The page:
Title of PhD project / theme
Human settlements and scrub typhus: where do humans come into contact with infected chigger mite larvae?
Wolf-Peter Schmidt, LSHTM/DCD, email@example.com (Lead)
Yamanashi Hirotomo, Nagasaki University, firstname.lastname@example.org
Yoshinao Kubo, Nagasaki University, email@example.com
Neal Alexander, LSHTM, TEG, firstname.lastname@example.org
Mary Cameron, LSHTM, DCD, email@example.com
John AJ Prakash, Christian Medical College Vellore (CMC), firstname.lastname@example.org
Brief description of project / theme
Background: Scrub typhus is a potentially life-threatening febrile illness caused by bacterial species belonging to the genus Orientia (family Rickettsiaceae).1 The infection is transmitted by the larvae (chiggers) of trombiculid mites.2 Despite being a common cause of fever over much of tropical and subtropical Asia, little is known about where infestation of humans with chiggers occurs. Traditionally, infestation is thought to occur during agricultural work in fields, in villages or on plantations.3 However, people living in agricultural villages without doing agricultural work are also at risk.4 Chiggers are known to live in vegetation such as grass and bushes, waiting to transfer to vertebrate hosts, especially rodents.5 Mites favour humid environments in the wet season, and do not tolerate well dry conditions.3 In endemic villages, infestation could conceivably occur in the fields away from the village where rodent density may be low but where vegetation is abundant, or at the edge of the village where vegetation and rodents may also be present in sufficient numbers to allow mites to complete their lifecycle. Infestation could also occur within a village for example around man-made water sources and drains where rodents and shrubs/grass may be able to thrive.
Aims and objectives: This PhD project seeks to better understand in which environments infestation of humans with Orientia tsutsugamushi-infected chiggers occurs. This will be done by seeking eco-epidemiological associations between human antibody levels and inferred exposure to vectors, based on the abundance of the rodents and vectors, in different types of location such as: fields away from the village, village edge and within the village. Specific objectives can be determined by the student in collaboration with the supervisors but may involve estimating various measures of rodent and vector abundance, the prevalence of O. tsutsugamushi infection in chiggers by species, and associations between the rodent and vector parameters and data on human scrub typhus infection, accounting for human behaviour data.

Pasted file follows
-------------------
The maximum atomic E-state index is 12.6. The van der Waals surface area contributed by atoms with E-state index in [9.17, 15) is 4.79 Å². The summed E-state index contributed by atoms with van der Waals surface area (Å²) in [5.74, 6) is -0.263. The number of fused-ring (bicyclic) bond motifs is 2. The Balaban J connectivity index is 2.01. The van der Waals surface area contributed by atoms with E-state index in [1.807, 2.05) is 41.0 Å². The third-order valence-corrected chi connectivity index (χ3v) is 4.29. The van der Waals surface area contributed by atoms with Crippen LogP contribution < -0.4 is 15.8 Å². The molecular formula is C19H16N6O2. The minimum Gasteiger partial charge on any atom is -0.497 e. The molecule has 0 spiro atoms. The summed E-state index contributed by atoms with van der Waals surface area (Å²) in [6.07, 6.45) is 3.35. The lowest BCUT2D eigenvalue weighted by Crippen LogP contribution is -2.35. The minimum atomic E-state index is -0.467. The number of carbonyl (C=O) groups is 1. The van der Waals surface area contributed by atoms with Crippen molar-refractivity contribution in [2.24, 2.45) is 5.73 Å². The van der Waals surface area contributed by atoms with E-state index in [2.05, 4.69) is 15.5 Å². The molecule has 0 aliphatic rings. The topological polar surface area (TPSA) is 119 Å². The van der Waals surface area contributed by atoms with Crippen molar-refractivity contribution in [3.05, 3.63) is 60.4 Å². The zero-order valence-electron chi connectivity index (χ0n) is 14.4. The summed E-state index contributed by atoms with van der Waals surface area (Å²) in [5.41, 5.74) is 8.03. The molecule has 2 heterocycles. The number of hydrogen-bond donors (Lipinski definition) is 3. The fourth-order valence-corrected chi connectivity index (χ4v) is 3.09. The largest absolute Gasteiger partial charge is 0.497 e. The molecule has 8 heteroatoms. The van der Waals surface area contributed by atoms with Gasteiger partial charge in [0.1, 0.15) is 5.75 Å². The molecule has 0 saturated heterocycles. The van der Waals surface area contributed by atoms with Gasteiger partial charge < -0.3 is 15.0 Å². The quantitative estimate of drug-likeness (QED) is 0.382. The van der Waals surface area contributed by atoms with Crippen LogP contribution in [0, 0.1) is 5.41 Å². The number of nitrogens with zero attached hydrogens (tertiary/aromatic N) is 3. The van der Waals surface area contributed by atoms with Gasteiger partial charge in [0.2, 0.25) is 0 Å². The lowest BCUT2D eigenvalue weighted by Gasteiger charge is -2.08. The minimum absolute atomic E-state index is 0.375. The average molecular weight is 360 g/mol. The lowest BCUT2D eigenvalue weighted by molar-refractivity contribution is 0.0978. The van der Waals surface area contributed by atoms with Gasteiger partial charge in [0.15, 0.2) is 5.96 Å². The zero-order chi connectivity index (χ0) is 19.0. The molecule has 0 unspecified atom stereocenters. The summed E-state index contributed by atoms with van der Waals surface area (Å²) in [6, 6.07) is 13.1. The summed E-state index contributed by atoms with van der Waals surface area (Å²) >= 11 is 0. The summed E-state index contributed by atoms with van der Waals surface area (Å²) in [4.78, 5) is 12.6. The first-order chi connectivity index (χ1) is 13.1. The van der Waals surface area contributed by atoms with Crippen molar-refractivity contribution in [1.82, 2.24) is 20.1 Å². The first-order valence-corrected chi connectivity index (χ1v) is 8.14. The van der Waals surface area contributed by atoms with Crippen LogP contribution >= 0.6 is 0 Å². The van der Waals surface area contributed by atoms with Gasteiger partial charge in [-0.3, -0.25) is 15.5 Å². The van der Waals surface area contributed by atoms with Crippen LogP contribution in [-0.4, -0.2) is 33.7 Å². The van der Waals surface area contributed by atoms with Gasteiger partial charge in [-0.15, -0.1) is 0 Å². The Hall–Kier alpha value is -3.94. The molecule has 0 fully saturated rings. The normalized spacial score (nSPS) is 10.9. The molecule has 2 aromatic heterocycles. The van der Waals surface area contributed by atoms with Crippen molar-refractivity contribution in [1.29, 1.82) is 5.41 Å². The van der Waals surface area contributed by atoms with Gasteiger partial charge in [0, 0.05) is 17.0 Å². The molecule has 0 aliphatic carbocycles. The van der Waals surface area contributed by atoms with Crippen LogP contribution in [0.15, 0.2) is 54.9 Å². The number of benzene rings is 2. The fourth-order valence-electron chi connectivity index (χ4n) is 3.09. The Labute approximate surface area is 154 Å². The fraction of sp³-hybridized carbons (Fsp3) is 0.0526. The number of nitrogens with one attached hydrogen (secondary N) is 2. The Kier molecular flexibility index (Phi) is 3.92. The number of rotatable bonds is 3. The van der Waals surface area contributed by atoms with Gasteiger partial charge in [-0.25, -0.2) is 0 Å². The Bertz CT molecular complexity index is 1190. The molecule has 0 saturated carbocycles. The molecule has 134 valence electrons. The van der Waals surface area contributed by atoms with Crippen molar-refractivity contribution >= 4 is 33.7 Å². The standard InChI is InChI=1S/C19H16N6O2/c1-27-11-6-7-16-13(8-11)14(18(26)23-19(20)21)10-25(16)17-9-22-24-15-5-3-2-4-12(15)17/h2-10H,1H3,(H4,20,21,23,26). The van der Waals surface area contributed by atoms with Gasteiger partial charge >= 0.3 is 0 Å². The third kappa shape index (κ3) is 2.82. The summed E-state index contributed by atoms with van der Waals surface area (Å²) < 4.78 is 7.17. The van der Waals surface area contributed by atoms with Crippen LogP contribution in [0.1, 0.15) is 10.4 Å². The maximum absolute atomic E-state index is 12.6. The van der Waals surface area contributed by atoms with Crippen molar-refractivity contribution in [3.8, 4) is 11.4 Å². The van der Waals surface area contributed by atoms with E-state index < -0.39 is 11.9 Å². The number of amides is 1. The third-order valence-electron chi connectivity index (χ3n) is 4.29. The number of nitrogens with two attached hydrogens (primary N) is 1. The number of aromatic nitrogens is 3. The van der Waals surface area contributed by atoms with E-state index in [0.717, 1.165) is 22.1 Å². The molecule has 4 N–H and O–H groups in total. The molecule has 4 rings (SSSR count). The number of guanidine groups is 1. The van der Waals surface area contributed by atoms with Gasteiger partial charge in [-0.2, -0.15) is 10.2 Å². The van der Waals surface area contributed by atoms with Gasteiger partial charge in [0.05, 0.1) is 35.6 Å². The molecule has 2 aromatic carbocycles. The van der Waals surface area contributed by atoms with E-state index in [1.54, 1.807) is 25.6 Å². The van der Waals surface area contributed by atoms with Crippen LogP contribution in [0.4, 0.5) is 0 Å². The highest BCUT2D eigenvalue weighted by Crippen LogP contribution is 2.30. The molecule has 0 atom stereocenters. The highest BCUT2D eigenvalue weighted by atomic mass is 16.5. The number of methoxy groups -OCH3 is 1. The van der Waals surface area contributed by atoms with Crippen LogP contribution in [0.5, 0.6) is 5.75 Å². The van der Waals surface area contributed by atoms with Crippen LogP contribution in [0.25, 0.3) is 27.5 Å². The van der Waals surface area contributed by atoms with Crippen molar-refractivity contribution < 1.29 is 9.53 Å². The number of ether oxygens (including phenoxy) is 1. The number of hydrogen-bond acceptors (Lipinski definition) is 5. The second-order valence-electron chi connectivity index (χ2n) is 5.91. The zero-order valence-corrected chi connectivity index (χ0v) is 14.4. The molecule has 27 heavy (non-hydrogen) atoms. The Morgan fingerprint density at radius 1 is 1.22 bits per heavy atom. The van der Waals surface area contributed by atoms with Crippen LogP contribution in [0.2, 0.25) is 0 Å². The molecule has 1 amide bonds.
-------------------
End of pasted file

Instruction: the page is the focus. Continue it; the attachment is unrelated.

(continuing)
Setting: The proposed PhD will be done in the context of a large population based cohort study on rickettsial infections in the South Indian district of Vellore, conducted by LSHTM and the Christian Medical College, Vellore and funded by UK MRC (budget GBP 790,000). The budget fully covers PhD research costs including field work, lab materials and consumables.
During the baseline survey (February to July 2020) we have collected blood samples for serology from 5400 geo-referenced individuals living in 34 study villages. These individuals will be revisited annually to obtain data on sero-prevalence and sero-incidence. The individuals are part of a larger cohort study of 30,000 people followed up for clinical scrub typhus infection. The student will be given access to these data on human scrub typhus infection. Rodents will be collected by the research team from April 2021 for 12 months in three types of location: fields away from the village, village edge and within the village. The student may contribute to field work, for example by collecting data on human behaviour, or by conducting additional rodent catches.